The difference between play and real-life is consequences.
"Play is all fun and games, but this is the real world. You can't play your way through life."
Concerns like this often pop up when I discuss the concept of play.
Most people I meet are quick to dismiss play as frivolous. And even when there is a desire to play, it is crushed by the fear of consequence. Everything that you heard as a child comes back to haunt you.
If you 'waste' your time playing, you'll fail!
Does it not pain you to find the most child-like and enjoyable state of mind and body out of your reach? Every time you convince yourself to return to that state of innocence, your mind and body are quick to place obstacles in your path. Let's not forget social mockery. Who wouldn't balk at the idea of a full-grown adult engaging in silly, irreverent play?
The fear of becoming irresponsible reigns you in, as you dare to attempt the inane. People around you are all moving in the opposite direction - towards ambition, accomplishment, and advancement. And, you believe that play takes you in the opposite direction of work.
If you had to submit a report at work, you wouldn't consider playing around with color, styles, formats, or presentation. Playing it safe is the only play you know.
"If you put it that way..."
Yes, I am putting it that way because that's the way you're likely to be living it. What you call a work-life balance is a ratio of time spent at home vs the office. It doesn't factor attention and involvement. You could be out of the office, but thinking of a work-related problem.
Work is a part of life, and as is sometimes painfully obvious, a major part of life. So when you replace the phrase work-life balance with work-play balance, you'll realize the situation is more depressing than you thought.
For we've let the spirit of play atrophy, both in body and in mind. I don't want to rub salt in your wounds, but if you don't believe me, let's see you match a 6-year old in enthusiasm and energy. I thought as much… (I'm trying not to enjoy this as much).
Ok, I'll stop playing the sadist. And offer you the salve you've been seeking. It's quite simple. Just one word. Curiosity.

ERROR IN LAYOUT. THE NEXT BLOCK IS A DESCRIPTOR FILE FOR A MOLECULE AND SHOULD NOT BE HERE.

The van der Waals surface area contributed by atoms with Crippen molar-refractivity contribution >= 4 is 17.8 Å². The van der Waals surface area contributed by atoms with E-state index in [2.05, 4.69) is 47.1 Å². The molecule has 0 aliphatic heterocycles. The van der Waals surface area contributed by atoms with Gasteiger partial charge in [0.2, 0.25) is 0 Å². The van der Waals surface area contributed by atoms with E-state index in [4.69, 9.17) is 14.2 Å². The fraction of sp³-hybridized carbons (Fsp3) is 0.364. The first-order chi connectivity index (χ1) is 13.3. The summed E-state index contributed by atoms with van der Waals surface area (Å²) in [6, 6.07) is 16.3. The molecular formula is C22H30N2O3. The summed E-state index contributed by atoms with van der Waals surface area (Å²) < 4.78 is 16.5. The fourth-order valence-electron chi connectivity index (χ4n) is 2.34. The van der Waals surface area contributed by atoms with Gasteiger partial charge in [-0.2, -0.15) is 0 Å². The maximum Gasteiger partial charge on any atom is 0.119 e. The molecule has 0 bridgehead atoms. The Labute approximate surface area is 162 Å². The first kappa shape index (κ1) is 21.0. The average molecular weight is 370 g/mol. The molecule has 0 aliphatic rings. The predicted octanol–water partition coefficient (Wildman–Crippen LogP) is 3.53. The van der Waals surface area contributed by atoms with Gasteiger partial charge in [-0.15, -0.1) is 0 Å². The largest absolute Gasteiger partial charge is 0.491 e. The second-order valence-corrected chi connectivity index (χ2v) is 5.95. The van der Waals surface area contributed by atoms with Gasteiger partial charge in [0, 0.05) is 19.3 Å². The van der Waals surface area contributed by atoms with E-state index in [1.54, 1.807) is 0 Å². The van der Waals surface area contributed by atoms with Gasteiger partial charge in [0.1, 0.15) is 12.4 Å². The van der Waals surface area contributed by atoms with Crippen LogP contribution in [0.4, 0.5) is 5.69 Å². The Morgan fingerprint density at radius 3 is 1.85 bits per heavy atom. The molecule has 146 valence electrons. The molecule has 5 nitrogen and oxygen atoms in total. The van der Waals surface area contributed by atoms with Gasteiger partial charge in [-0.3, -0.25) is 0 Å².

Curiosity is play in thought
Play is curiosity in action
No 90-day blueprint to become a child, again.
Or a 12-step method to harness your inner child.
Perhaps a 5-week course is what you need.
A child doesn't need a methodology to play. He doesn't need to be taught 'the game'. She will break the ice with her partner and initiate interaction without a facilitator intervening. No human-centric perfectly designed toy is needed to feel playful.
Simply because of that one single word that encapsulates the spirit of play. Curiosity.
But if you must insist, here are a couple of prompts to get you started.
What are you curious about?
What aren't you curious about?
Your first list is a measure of your curiosity.
Your second list, a measure of your cynicism.
Log this ratio regularly. Measure the change over time. If and when in doubt, imagine what a 6-year old version of you would have in his/her list? That should set things in perspective.
Here's my current curiosity list:
wobble boards & vestibular challenges
mind map meets memory palace
reward and punishment
inanity and insanity
my death notes*
affection and addiction
The greater my curiosity, the weaker my fear - of consequences, of making choices, of taking action. That doesn't mean I make silly or even stupid mistakes and that may result in disaster or even death. It is vital though to ensure minimum viable play in life, as we live it.
And life is lived one day at a time. So stay tuned for the next letter on how to plan your minimum viable play every single day. Until then, stay curious and share so you'll have more playmates to go bananas with.
p.s. if you still want the 90-day blueprint, 12-step process, and 5-week course, slide into my DMs… 🤫 and don’t tell anyone else!